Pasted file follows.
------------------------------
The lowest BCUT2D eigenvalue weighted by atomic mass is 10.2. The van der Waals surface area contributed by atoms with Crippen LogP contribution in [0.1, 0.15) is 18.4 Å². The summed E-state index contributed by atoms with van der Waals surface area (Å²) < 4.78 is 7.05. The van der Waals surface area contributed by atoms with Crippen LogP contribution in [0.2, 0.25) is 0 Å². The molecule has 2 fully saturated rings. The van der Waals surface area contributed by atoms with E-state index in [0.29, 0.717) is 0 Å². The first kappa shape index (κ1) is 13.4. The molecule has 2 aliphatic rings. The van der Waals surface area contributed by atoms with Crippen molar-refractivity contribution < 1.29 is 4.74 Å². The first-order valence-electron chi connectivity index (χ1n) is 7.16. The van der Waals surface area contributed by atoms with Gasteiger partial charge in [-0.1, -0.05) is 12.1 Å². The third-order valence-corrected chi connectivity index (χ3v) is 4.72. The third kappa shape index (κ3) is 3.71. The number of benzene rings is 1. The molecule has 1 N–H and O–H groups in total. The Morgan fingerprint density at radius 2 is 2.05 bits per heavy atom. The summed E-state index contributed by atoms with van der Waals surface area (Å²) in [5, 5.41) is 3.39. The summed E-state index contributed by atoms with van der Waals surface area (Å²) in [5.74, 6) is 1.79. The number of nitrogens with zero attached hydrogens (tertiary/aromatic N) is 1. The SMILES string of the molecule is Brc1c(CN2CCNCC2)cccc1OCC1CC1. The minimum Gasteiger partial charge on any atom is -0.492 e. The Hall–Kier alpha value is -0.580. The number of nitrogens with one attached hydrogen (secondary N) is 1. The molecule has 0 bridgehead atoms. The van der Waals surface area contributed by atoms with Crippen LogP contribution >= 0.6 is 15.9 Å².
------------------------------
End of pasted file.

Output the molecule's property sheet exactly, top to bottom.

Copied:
The lowest BCUT2D eigenvalue weighted by atomic mass is 10.2. The van der Waals surface area contributed by atoms with Crippen LogP contribution in [0.1, 0.15) is 18.4 Å². The summed E-state index contributed by atoms with van der Waals surface area (Å²) < 4.78 is 7.05. The van der Waals surface area contributed by atoms with Crippen LogP contribution in [0.2, 0.25) is 0 Å². The molecule has 2 fully saturated rings. The van der Waals surface area contributed by atoms with E-state index in [0.29, 0.717) is 0 Å². The first kappa shape index (κ1) is 13.4. The molecule has 2 aliphatic rings. The van der Waals surface area contributed by atoms with Crippen molar-refractivity contribution < 1.29 is 4.74 Å². The first-order valence-electron chi connectivity index (χ1n) is 7.16. The van der Waals surface area contributed by atoms with Gasteiger partial charge in [-0.1, -0.05) is 12.1 Å². The third-order valence-corrected chi connectivity index (χ3v) is 4.72. The third kappa shape index (κ3) is 3.71. The number of benzene rings is 1. The molecule has 1 N–H and O–H groups in total. The Morgan fingerprint density at radius 2 is 2.05 bits per heavy atom. The summed E-state index contributed by atoms with van der Waals surface area (Å²) in [5, 5.41) is 3.39. The summed E-state index contributed by atoms with van der Waals surface area (Å²) in [5.74, 6) is 1.79. The number of nitrogens with zero attached hydrogens (tertiary/aromatic N) is 1. The SMILES string of the molecule is Brc1c(CN2CCNCC2)cccc1OCC1CC1. The minimum Gasteiger partial charge on any atom is -0.492 e. The Hall–Kier alpha value is -0.580. The number of nitrogens with one attached hydrogen (secondary N) is 1. The molecule has 0 bridgehead atoms. The van der Waals surface area contributed by atoms with Crippen LogP contribution >= 0.6 is 15.9 Å².